T’s winning efforts to de-gender his school’s team’s names was not his first foray into activism. When T first began playing competitive volleyball, he became immediately aware that uniforms consisted of “tight-fitting shirts as well as the smallest spandex shorts,” making him feel both nervous and insecure each time he stepped on the court. As a sophomore, his transitioning now furthering, he became so uncomfortable that he contemplated giving up the sport he loved. Realizing that future students would surely be placed in a similar position, T knew that something needed to be done. “Someone needed to help make a change,” T said, “and I decided that someone would be me.” T did his research and then, with his coach and athletic director, was successful in getting alternative uniforms approved by the Massachusetts Interscholastic Athletic Association (MIAA). Many players on T’s teamnow wear uniforms in which they feel more comfortable and more themselves.
Last year, Wahconah began a Unified Track Team, an all-inclusive program which pairs individuals with and without intellectual disabilities. Knowing the value of being part of a team and wanting other students to have that opportunity, T decided to join and encouraged other LGBTQ+ students to participate as well. Not surprisingly, T was named captain and the team went on to win the Western Massachusetts title and finish second in the state.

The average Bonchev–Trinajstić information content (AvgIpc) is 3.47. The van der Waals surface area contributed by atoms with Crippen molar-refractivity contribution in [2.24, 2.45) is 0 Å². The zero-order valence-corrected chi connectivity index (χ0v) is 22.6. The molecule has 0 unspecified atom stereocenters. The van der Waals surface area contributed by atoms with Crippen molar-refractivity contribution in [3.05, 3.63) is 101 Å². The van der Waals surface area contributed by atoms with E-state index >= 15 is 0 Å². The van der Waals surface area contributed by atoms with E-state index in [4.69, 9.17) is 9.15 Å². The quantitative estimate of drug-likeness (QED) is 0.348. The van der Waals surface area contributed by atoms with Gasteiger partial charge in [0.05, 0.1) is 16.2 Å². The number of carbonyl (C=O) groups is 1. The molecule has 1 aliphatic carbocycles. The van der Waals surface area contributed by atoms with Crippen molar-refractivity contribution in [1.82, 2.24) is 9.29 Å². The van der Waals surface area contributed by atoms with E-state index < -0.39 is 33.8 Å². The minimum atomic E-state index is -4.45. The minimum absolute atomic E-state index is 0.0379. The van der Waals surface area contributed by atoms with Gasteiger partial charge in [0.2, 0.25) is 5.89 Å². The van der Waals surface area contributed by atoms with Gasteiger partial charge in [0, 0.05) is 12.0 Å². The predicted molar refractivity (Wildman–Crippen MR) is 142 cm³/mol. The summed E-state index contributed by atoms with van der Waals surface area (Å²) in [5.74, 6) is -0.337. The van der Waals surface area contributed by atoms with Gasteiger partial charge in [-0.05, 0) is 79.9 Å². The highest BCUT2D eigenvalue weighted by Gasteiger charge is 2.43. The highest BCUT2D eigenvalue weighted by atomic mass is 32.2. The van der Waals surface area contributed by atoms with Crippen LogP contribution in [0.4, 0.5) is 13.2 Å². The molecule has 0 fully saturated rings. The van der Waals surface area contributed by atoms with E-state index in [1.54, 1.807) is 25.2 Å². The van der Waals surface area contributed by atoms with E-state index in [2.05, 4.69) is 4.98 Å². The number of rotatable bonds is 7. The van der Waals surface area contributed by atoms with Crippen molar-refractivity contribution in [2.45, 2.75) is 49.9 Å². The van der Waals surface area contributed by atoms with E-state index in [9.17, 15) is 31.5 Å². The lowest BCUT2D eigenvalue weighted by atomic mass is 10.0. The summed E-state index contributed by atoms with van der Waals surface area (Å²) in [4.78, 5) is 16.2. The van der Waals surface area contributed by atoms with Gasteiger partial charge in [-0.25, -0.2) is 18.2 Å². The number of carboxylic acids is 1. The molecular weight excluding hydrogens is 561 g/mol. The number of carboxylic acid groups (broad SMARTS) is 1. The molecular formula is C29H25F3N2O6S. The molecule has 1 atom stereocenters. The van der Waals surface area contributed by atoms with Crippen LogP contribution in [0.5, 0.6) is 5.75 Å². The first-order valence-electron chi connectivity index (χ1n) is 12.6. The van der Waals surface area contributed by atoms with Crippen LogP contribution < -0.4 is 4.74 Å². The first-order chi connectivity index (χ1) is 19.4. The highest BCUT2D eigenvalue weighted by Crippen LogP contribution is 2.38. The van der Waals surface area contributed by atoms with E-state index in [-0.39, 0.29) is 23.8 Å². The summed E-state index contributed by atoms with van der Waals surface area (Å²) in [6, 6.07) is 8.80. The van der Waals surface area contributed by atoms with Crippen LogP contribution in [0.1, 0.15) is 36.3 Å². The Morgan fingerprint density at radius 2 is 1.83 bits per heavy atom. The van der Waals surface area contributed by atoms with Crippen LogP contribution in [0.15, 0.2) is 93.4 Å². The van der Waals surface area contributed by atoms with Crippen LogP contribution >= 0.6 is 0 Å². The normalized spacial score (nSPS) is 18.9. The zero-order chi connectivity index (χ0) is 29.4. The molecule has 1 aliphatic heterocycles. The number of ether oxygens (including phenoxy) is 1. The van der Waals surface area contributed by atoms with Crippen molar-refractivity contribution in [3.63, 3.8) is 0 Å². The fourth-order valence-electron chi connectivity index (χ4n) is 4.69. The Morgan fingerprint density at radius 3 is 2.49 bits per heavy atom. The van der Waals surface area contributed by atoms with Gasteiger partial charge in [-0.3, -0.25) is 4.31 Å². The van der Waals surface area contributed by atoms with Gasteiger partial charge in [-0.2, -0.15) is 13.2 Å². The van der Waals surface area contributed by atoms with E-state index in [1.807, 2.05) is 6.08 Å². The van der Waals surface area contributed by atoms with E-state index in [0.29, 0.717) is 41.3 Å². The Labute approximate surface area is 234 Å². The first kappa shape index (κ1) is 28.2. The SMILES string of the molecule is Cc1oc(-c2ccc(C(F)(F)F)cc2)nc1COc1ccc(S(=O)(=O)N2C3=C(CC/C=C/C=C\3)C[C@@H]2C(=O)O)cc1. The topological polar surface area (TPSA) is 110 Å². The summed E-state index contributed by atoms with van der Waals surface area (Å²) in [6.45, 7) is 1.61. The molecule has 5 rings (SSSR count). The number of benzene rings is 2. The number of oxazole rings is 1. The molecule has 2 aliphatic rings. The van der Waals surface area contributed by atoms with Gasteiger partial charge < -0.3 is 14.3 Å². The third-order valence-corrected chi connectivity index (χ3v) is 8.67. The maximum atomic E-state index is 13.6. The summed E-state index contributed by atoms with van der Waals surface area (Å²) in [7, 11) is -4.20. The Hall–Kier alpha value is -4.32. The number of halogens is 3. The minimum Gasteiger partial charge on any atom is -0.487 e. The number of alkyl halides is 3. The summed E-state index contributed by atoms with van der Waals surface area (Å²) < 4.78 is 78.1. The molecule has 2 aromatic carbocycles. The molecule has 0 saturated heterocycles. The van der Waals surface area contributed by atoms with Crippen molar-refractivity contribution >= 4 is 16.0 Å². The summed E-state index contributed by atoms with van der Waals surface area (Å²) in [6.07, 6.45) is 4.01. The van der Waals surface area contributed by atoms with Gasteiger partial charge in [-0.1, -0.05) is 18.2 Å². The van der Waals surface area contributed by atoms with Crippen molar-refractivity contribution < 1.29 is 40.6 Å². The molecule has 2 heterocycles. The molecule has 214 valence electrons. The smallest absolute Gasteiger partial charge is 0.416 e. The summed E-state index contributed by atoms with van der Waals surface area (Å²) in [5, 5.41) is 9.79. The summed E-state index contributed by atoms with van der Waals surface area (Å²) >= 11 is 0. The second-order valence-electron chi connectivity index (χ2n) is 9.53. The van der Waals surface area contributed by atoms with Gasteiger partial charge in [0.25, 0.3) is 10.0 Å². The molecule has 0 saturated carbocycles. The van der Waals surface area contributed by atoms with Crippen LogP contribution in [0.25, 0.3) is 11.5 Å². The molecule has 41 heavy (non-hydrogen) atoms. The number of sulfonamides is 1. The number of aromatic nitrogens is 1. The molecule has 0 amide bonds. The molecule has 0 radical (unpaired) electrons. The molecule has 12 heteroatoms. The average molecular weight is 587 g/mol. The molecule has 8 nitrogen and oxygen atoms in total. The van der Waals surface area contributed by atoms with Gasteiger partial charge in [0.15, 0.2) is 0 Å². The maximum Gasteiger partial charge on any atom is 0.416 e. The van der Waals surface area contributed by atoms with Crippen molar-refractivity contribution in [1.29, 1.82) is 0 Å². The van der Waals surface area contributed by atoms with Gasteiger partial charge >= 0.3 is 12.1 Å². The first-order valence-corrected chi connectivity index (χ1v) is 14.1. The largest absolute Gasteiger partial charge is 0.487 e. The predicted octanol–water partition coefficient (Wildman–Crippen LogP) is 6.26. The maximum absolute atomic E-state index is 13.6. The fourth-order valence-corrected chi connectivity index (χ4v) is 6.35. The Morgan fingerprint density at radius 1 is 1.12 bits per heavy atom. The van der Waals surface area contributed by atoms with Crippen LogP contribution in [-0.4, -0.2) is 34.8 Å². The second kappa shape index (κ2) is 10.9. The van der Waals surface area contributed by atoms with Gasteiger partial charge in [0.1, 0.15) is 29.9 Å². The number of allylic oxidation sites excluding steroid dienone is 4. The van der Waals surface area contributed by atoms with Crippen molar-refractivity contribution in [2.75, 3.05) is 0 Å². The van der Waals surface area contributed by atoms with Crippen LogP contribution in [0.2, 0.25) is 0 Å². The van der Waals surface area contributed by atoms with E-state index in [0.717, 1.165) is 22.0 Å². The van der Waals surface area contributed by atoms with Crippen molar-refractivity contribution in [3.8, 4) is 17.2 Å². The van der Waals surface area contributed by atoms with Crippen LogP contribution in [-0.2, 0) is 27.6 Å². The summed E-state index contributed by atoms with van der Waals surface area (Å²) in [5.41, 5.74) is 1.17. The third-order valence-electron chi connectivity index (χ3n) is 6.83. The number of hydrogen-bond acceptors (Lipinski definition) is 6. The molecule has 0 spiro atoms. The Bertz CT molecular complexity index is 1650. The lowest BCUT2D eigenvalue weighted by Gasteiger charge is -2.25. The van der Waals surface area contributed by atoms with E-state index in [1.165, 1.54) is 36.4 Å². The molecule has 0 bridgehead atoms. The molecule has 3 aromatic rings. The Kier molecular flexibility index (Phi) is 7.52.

Meagan Shannon, T’s current Spanish teacher, wrote,“T is one of my heroes. He is the embodiment of strength, perseverance, and joy.” She explained,“He serves as a role model and inspiration to his classmates and his teachers with how he conducts himself with dignity and respect.”
T will be attending the University of North Florida in the fall and plans to study Construction Management. FLAG Flag Football could not be more proud of this extraordinary young man and knows that he will continue to make a meaningful difference in college and throughout his life.
Alan Cook, 2018
Scholarship recipient Alan Cook, foreground, along with his friend and teammate Nick Spina.
Boston’s FLAG Flag Football League is very proud to award its Marc E. Lewis Youth Scholarship to Alan Cook from Methuen High School. Alan will receive $5,000 to begin his first year in the fall as an honors student studying engineering at UMass Lowell.
Throughout high school, Alan has established himself as a leader and role model. Elected captain by his peers on his current spring track team, Alan has also captained his cross-country team, ran winter track, and played both junior varsity and varsity soccer. He has been involved in his school’s Red Cross committee, Relay for Life committee, and has acted, built sets, and volunteered with the Acting Out Theater Company. He has also participated in four Pride Parades, where he has been seen both juggling and riding a unicycle!